Particle labels and the theory of indistinguishable particles in quantum mechanics

Paul Teller
Massachusetts Institute of Technology
We extend the work of French and Redhead [1988] further examining the relation of quantum statistics to the assumption that quantum entities have the sort of identity generally assumed for physical objects, more specifically an identity which makes them susceptible to being thought of as conceptually individuatable and labelable even though they cannot be experimentally distinguished. We also further examine the relation of such hypothesized identity of quantum entities to the Principle of the Identity of Indiscernibles. We conclude that although such an assumption of identity is consistent with the facts of quantum statistics, methodological considerations show that we should take quantum entities to be entirely unindividuatable, in the way suggested by a Fock space description.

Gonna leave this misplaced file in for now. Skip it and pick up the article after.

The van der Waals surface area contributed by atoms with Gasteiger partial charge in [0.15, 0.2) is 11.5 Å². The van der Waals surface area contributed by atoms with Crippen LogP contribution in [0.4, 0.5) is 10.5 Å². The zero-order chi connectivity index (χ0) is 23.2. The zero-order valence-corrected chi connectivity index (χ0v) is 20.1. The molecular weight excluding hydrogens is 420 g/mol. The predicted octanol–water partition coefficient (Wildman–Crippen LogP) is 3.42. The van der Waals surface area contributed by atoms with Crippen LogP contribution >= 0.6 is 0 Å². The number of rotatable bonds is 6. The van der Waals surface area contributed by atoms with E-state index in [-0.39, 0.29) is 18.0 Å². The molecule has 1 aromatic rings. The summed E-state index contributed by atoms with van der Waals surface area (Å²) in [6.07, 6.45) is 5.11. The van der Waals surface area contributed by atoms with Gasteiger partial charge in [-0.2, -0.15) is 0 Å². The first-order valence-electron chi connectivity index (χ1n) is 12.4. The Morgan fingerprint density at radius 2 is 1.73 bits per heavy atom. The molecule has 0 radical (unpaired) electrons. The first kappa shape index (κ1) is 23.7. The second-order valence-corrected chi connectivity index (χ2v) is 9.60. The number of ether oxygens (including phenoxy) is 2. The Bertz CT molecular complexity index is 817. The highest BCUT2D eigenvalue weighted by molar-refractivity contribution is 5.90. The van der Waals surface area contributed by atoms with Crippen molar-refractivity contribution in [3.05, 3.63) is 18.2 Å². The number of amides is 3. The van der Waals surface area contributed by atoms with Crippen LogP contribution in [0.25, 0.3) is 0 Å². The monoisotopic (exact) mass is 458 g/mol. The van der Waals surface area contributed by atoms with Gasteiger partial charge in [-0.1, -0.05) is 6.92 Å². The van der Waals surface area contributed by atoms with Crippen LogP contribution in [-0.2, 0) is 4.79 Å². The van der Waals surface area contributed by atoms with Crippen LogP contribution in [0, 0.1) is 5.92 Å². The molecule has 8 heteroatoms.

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DOI 10.1093/bjps/43.2.201
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References found in this work BETA

Quantum Physics and the Identity of Indiscernibles.Steven French & Michael Redhead - 1988 - British Journal for the Philosophy of Science 39 (2):233-246.
Symmetry in Intertheory Relations.M. L. G. Redhead - 1975 - Synthese 32 (1-2):77 - 112.
The Metaphysics of Quantum Theory.Henry Krips - 1991 - Philosophical Review 100 (3):490-492.

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Citations of this work BETA

Are There Non-Causal Explanations ?Brdford Skow - 2014 - British Journal for the Philosophy of Science 65 (3):445-467.
Discerning Fermions.Simon Saunders & F. A. Muller - 2008 - British Journal for the Philosophy of Science 59 (3):499 - 548.
Are There Non-Causal Explanations (of Particular Events)?Brdford Skow - 2013 - British Journal for the Philosophy of Science (3):axs047.
Physics and Leibniz's Principles.Simon Saunders - 2003 - In Katherine Brading & Elena Castellani (eds.), Symmetries in Physics: Philosophical Reflections. Cambridge University Press. pp. 289--307.
The Fate of 'Particles' in Quantum Field Theories with Interactions.Doreen Fraser - 2008 - Studies in History and Philosophy of Science Part B: Studies in History and Philosophy of Modern Physics 39 (4):841-859.

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